Simmering tension between Orange County Executive Steve Neuhaus and county lawmakers from both parties spilled out in an unusually public fashion on Tuesday, when Legislature Chairman Steve Brescia — a fellow Republican — laced into the county executive for blocking an attempted sales-tax increase that he had initially proposed and vetoing an unpopular asset-forfeiture law that originated with the District Attorney’s Office and that Republican lawmakers had supported in spite of a storm of protest.
Brescia vented his frustration during the Legislature’s annual reorganization meeting, a normally short and newsless gathering. As reported afterward by the weekly Chronicle newspaper and confirmed by Brescia, the legislative leader accused Neuhaus of causing lawmakers to “spin our wheels” during his first year in office, and demanded Neuhaus begin attending committee meetings and stay for their entirety, rather than send a delegate.
“I think it was the collective frustration of the Legislature that I spoke about,” Brescia explained on Wednesday.
He said the Legislature had spent 10 hours discussing and revising the asset-forfeiture law out of support for District Attorney David Hoovler and law-enforcement agencies, with no hint that Neuhaus would veto it until the “midnight hour,” long after Republicans had taken the political risk of supporting it. Similarly, he argued, Republicans took up Neuhaus’ own suggestion for a quarter-point increase in the county’s sales tax rate and rushed to forward the proposal to Albany for consideration, only for the county executive to reject and criticize the idea.
“His office encouraged us to get it done quick so it would get on the calendar in Albany,” Brescia said. “His office is the one that pushed that. That’s why we did it.”
Brescia added: “He wants to make himself look good and us look bad.”
Neuhaus unloaded back in a long, caustic response that the Chronicle published in full. He accused lawmakers of mangling the proposed asset-forfeiture law into something he couldn’t support, and sniped at Brescia for not attending two public comment sessions he held before vetoing the law, during which residents roundly denounced the proposal.
“Mr. Brescia earns a full-time salary at his two government jobs, plus benefits,” Neuhaus wrote, referring to Brescia’s dual roles as Legislature chairman and Montgomery mayor. “If he cannot find time to attend public comment sessions, that is unfortunate.”
Tensions were compounded at Tuesday’s meeting by an unexpected request for the Legislature to confirm Neuhaus’ selection of Mental Health Commissioner Darcie Miller to run the county’s Social Services Department as well. Lawmakers from both parties reportedly praised Miller and supported her appointment, but complained that it had surfaced without the committee review that would normally precede it. They voted overwhelmingly to defer confirmation until after this month’s committee meetings.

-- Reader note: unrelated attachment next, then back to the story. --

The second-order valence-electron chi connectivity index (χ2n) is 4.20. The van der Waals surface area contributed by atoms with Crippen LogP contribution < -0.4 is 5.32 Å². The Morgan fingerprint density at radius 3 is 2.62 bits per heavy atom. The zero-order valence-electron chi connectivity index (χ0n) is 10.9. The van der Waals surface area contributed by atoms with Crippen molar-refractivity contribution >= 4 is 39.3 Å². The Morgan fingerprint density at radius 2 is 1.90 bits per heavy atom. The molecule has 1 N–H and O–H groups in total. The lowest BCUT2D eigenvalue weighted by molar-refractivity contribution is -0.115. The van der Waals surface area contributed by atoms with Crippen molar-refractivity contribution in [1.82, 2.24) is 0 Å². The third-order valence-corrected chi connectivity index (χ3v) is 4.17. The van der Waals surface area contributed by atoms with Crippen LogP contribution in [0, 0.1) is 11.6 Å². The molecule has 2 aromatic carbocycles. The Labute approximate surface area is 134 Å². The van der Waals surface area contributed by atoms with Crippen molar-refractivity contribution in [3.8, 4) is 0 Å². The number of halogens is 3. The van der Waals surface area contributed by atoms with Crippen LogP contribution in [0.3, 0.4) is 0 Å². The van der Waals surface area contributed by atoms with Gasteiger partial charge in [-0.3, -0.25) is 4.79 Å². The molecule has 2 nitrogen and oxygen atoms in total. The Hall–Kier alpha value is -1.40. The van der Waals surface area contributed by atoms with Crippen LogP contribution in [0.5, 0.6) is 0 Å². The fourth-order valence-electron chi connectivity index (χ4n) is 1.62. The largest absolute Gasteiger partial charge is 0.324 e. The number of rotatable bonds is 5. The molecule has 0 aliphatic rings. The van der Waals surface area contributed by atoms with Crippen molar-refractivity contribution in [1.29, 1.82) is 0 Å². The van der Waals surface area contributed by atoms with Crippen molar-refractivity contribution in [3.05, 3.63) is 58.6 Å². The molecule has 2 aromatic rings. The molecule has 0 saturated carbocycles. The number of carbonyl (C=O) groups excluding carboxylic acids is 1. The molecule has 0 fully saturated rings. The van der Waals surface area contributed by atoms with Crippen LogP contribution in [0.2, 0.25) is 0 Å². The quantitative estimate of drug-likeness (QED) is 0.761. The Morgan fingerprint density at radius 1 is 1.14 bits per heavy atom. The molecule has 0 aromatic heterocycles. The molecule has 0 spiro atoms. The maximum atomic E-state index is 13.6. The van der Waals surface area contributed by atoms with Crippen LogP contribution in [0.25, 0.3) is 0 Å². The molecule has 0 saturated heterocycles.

In an email on Thursday, Neuhaus said that Legislator Michael Amo, the chairman of the committee that oversees the Social Services Department, had asked for a vote on Miller’s appointment at Tuesday’s meeting, not the administration, and that there was a 40-day deadline for confirmation that the Legislature now can meet only by holding a special meeting. “I know an awful lot of Orange County residents who, for $50,000 a year would find time to schedule a meeting,” he wrote.
He also continued his counter-attack against Brescia: ”The bottom line is Brescia is frustrated out of guilt and wrongdoing. Guilt — because he’s been part of the gang of Legislators who spent away the County’s surplus with nothing to show for it. Wrongdoing because he voted for the asset forfeiture law while ignoring the will of the people — Conservatives, liberals and everyone in between — who said it was a bad idea. … Mr. Brescia is angry because he didn’t listen to the will of the people on this — I did. The fact is Mr. Brescia asked me not to veto the forfeiture law because he didn’t want to lose face. ”
After reading Neuhaus’ statement in the Chronicle, Brescia said on Thursday, “I’m kind of surprised that the county executive would launch a personal attack.” On “skipping” Neuhaus’ hearings on the asset-forfeiture law, Brescia said he had heard “ample viewpoints from both sides” during the committee discussions and the public-comment period that preceded the Legislature’s vote. And on Neuhaus’ argument that he had responded to public sentiment by vetoing it, Brescia pointed out that Neuhaus had no such change of heart last year after an even larger tide of opposition to his push to privatize the county nursing home.
The Legislature’s public hearings on the privatization proposal lasted more than seven hours, Brescia said, and Neuhaus “wasn’t there for one minute of it.”
Update: In an email message on Friday, county spokesman Dain Pascocello stressed that Neuhaus broached the idea of raising the sales tax rate in October as one for several future options, but did not include that in his 2015 budget and never formally proposed it. He also forwarded a Dec. 3 memo to the Legislature from County Attorney Langdon Chapman, which shows he advised lawmakers — in response to a request from Brescia — that raising the sales tax rate by March 1 would be “a challenge under all circumstances” and virtually impossible to accomplish if they waited until January to get their initial request to Albany.